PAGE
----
I filled two suitcases with clothes, shoes and accessories for every event and possible weather predicament. But for once, I actually had more physical baggage than emotional. I was prepared.
What I wasn’t prepared for — what I couldn’t have possibly imagined when I arranged my outfits by color, style and soiree — was the welcome I would receive and the three lifelong friends I would make.
When I arrived in Hotlanta, I couldn’t imagine managing an entire week alone at the Romantic Times Booklovers Convention. The annual event is designed for readers, authors and publishers of romance and sub-genres including urban fantasy, erotica, young adult and teen fiction. It was my second RT Convention but my first flying solo.
Atlanta was host city to RT’s 34th convention, with more than 800 authors. The romance storytelling community is significant. RT estimated more than 5,000 people worldwide attended the five-day conference, which included more than 200 workshops, costume parties and social events.
When I arrived, I messaged the group of authors I’m associated with through Hot Tree Publishing, an Australian-based publisher, to tell them I was in the hotel. I was directed to the lobby, where I was hugged by women I’d known only via our private social media page.
I’m still a relative newcomer to Hot Tree Publishing, but I was greeted as if I had always been a company author. It felt like I had found my home in the industry. I gravitated toward three other romance writers in our publishing house: Megan Lowe, Randi Perrin and Genevieve Ryan.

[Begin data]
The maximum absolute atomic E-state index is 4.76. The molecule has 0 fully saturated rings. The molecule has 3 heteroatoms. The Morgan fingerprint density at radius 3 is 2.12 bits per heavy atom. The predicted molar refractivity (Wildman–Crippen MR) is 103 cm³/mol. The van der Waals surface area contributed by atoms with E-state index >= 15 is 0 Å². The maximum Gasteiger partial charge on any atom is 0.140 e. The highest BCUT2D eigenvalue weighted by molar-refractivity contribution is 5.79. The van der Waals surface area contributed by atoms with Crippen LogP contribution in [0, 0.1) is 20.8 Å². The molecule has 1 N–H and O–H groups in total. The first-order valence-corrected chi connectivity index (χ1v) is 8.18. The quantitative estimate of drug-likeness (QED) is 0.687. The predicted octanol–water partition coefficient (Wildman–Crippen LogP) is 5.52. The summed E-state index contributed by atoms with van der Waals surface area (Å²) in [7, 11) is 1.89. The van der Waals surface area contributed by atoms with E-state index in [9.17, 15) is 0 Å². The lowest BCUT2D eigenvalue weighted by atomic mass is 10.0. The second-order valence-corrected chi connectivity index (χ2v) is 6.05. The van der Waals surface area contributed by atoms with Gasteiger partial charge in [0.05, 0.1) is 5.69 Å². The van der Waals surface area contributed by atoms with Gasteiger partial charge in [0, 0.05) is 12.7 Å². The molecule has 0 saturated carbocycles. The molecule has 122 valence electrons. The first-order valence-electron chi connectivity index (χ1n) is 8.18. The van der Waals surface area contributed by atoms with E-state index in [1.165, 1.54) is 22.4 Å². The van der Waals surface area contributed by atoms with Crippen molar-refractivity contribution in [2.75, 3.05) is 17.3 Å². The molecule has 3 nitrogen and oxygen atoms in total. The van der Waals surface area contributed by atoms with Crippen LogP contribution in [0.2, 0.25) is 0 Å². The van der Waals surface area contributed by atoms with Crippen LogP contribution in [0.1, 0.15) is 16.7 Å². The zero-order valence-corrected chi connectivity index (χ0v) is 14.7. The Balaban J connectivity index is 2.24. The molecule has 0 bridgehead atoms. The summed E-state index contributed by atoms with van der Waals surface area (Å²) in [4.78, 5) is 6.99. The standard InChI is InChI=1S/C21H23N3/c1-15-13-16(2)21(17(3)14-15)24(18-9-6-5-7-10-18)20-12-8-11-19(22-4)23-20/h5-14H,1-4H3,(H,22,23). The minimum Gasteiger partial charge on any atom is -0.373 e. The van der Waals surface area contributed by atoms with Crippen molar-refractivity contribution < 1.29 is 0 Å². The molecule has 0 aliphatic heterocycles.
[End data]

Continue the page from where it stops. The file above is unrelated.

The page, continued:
These women became more than profile pictures. We were sounding boards for plot, character and promotional challenges we encounter in our profession. And we laughed at the perception some people have about romance and romance authors.
“I’ve had someone ask me if the sex scenes in my books were based on personal experience and could I give him lessons,” Lowe said.
“I think the one that gets me is that people know I’m the least romantic person in the world, and I am. Legit, my mother said to me, ‘You, who has intimacy issues, writes romance?’ Just because I don’t like to be romantic doesn’t mean I don’t know what is romantic or how to write it,” Perrin said so matter-of-factly, we all laughed.
She added, “Seriously, people hear there is sex in your book, and it has somehow crossed a line into ‘you’re going to hell’ territory. Because they don’t understand the difference between romance and erotica, or erotica and porn.”
“I’ve had people ask if I write romance because I can’t get any in real life,” Ryan said, laughing.
Sex in a romance novel isn’t the main draw for readers. Romance Writers of America cited the top 10 factors for romance novel readers choosing a book. Story, author, price, review and whether the novel was part of a series were the top five. Sex wasn’t anywhere on the list.
Yet one of the biggest misconceptions about romance is that every story is the same and that the only variables are the names, the sexual positions and the half-dressed model on the cover.
RWA estimated that the annual total sales value of romance in 2013 was $1.08 billion. The romance novel share of the U.S. fiction market was 34 percent — so one out of every three fiction books purchased in the U.S. is a romance novel.
Romance buyers have an average income of $55,000, and 35 percent of the readers have been reading romance for more than 20 years. So the cover is important, but ultimately the story is what sells.
Romance in the 21st century isn’t the ‘70s paperbacks sold by the grocery store checkout aisle. Today’s romance authors are college professors, data engineers and marketing representatives – like the three women I met. We were inseparable because we are as diverse as the stories and characters we create.
Originally published at trib.com